The view is great but I wish I were outside.
I’m so far behind at work that I’ve had to turn down some freebies this week: a company-paid dinner, a company-sponsored baseball game, and technical seminars on subjects in which I’m keenly interested. I didn’t even have time on a perfect Thursday to head over to Fillmore and witness the first of its kind urban ski-jump in Pacific Heights.
Some people can take off with a clear conscience, but I (still) have trouble setting work aside when it’s piling up. A favorable explanation is that I adhere to the professional’s standard of doing what is necessary to get the job done; a less complimentary view is that I’m too steeped in the deferred gratification philosophy of the Protestant ethic to stop and smell the roses.
But rationality (rationalization?) shall overcome: I’ve reached the age where gratification can’t be deferred too much longer. And I’ve got enough saved for a rainy day---probably not enough for the hurricane, tsunami, or earthquake---but Uncle FEMA will undoubtedly cushion severe blows so I’m not preoccupied with natural disasters.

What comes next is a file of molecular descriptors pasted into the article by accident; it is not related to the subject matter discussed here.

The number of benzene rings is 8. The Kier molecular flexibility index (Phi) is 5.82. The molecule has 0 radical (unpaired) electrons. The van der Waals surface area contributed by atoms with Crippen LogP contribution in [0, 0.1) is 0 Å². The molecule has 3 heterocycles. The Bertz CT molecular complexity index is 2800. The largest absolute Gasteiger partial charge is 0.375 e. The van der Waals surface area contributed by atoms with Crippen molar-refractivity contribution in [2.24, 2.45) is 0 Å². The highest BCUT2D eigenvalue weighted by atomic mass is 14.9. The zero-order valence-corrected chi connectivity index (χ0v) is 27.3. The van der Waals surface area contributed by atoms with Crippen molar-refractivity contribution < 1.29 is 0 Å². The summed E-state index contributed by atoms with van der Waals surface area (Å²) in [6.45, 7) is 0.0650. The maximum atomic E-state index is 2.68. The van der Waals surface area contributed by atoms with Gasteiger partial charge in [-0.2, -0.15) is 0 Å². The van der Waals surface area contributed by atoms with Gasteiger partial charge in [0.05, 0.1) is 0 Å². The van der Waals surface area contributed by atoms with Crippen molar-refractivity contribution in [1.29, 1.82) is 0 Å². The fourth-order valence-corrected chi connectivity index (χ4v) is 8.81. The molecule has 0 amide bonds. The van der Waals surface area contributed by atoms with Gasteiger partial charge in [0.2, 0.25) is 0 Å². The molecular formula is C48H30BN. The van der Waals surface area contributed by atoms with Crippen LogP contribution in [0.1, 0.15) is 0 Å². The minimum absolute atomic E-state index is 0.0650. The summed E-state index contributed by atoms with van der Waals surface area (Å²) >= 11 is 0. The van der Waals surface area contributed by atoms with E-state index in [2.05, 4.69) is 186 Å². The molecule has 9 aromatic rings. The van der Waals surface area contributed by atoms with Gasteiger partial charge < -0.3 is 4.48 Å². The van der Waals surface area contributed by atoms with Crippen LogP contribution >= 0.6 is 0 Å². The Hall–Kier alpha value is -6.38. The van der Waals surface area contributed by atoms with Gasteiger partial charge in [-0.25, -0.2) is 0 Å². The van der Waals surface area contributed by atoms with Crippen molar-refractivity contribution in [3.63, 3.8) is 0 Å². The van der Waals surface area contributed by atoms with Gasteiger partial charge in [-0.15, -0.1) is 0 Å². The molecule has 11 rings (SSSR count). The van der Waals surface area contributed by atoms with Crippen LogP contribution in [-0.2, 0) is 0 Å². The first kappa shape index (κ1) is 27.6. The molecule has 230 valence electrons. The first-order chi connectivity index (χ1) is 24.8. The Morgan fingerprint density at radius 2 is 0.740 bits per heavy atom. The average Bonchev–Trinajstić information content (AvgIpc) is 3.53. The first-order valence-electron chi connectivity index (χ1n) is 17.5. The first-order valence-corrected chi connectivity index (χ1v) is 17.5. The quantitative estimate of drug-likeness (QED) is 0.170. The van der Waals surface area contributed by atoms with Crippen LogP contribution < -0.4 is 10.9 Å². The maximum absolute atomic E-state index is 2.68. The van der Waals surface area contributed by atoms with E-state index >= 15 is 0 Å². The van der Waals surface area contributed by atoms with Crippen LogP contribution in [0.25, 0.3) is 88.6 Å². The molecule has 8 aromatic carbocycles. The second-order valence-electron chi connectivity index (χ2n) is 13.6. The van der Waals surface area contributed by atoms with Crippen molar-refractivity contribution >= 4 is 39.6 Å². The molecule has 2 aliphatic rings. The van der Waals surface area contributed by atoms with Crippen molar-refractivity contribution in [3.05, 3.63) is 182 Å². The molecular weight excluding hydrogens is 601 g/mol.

Last week one of my bosses, a hard-charging guy from the Midwest, met with me to talk about a wide range of subjects. Over many hours of conversation he hinted darkly that if certain things weren’t done there would be “financial consequences”. That’s just the way the guy is, so I let it pass, but at that point I did the inner eye-roll. He was talking about the size of my year-end bonus payout, as if I’m putting up with this grief because he’s waving a few more dollar bills at me. I’ve been very easy-going—even placid--so far, but he really wouldn’t want to bargain with me because I know my position and his, and I’d rather be in my shoes, thank you.
Maybe I should smell the roses. © 2005 Stephen Yuen